The Official Blog of Bidari Civil Defense
Alliance Funding Group v. Cortland ENT
The High Price of Litigation Costs
When people discuss the high cost of litigation, they often refer to the amount of attorney’s fees that are necessary in bringing or defending a lawsuit. Attorney’s fees are typically the largest burden in the expense of litigation, however, a civil suit in general can be very expensive. Did you know that in addition to attorney’s fees, there are filing fees, copying fees, court reporter fees, expert witness fees, process servers and other court and discovery related costs that could also saddle you with thousands of dollars in additional litigation expenses? Attorney’s fees are usually considered separate from the “cost” of trial. Many of these expenses are not recoverable from the other side. Before bringing a lawsuit, it is important to consider the costs related to litigation and the amount of money you will spend on the case.
In California, the first fee is the initial cost of the lawsuit in filing the first papers from each side. Typically, the plaintiff files their complaint and the defendant responds with an answer or a demurrer. The first fee can range from $250 to $1000 depending on the type of civil case that is filed. The filing of a cross complaint will incur similar costs to filing a first paper. In addition, the courts will charge a court reporter’s fee, and in a demand for jury trial there will also fees related to obtaining a jury. Throughout the litigation process there are often motions filed with the court, asking to strike the complaint or cross complaint, exclude certain witnesses or evidence, or having the court make a ruling of a matter of law. Here in California, motion fees are $60 per motion filed. A party to a lawsuit can also find themselves hit with miscellaneous filing fees for other documents filed on the way to trial.
The way documents are filed can also be of cost to a party. Court documents are usually filed in person, via facsimile or electronically if the court is set up with E-filing. Unless the documents filed in person are done by the attorney or a member of their staff, a court agency is often used and a “runner” would be filing the documents on behalf of the law firm. With this, comes the cost of hiring the runner, the cost is often dependent on the agency used, where the filing takes place and the number of pages of the document. It could also be determined based on whether or not the documents were scanned or faxed to the agency or if the runner needs to pick up the original from the law office prior to filing with the court. When filing via facsimile, there is usually a cost per page in addition to the filing fee of the document itself. E-filing also has a fee charged for each document filed with the court, ranging from $5-$10 per transaction.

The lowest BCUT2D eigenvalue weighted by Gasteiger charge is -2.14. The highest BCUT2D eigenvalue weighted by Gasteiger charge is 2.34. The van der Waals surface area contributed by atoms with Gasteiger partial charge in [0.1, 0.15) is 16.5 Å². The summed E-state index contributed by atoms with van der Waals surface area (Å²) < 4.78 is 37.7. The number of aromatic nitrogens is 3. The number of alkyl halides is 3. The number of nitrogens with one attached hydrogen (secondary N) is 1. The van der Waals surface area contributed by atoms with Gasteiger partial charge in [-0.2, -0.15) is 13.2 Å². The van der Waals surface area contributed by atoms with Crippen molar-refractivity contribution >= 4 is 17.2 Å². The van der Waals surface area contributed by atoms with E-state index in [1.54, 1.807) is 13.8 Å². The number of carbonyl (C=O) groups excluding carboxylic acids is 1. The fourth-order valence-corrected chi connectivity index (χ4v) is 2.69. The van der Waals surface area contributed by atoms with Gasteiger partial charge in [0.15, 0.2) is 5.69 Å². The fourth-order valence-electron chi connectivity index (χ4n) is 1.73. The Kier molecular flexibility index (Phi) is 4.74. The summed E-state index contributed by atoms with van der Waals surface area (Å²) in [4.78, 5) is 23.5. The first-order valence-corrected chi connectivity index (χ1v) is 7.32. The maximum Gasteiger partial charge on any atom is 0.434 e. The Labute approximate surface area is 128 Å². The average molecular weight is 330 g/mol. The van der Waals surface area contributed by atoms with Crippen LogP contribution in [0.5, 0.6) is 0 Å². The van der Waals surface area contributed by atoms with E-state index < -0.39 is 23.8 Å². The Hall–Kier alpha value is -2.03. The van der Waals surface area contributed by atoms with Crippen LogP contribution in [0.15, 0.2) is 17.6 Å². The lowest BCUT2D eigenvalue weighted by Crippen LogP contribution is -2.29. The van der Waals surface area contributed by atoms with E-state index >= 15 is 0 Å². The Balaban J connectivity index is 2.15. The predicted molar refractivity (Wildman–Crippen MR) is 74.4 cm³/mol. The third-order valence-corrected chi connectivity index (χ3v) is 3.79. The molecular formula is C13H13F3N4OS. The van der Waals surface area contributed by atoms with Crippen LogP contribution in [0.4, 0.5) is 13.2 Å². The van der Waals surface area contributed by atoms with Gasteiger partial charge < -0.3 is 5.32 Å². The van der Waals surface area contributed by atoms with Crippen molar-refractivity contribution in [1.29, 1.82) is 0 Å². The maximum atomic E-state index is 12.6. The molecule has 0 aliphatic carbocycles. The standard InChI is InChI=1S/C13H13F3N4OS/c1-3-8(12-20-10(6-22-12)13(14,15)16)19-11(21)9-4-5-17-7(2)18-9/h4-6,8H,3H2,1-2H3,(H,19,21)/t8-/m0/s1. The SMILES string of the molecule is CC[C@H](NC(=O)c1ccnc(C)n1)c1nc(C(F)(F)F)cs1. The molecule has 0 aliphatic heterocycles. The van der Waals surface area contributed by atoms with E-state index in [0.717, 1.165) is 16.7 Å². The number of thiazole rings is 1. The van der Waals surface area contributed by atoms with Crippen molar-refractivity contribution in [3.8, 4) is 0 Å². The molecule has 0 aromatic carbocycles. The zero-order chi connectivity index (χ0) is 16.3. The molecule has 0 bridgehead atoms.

Moreover, certain documents require that a party to a lawsuit be personally served. A court agency will also be used in personal service of such documents, and there will again be fees associated with the service of process dependent on certain factors such as the agency used, where the service takes place and the number of pages of the document. A party to a lawsuit may also incur costs for copying, obtaining records from the court, recording documents with the county recorder’s office, the cost to pay witnesses or expert witnesses to testify at trial, costs related to the production of documents in discovery or the cost of conducting a deposition and other miscellaneous fees. As good practice, an attorney will usually discuss with a client the different steps to the litigation process, as well as the anticipated costs, and itemize such costs for the client in their monthly billing.
As a civil defense attorney in Fullerton, I can tell you that there is certainly a high price to pay for the cost of litigation. This information is not to dissuade a plaintiff from bringing a lawsuit, but rather educate one on the intricacies of the legal system and the expectation of costs. When opting to bring a lawsuit or hire a civil litigation attorney to defend one, best practice is to have the attorney take a specified amount of money from the client and place it aside for the initial costs of litigation.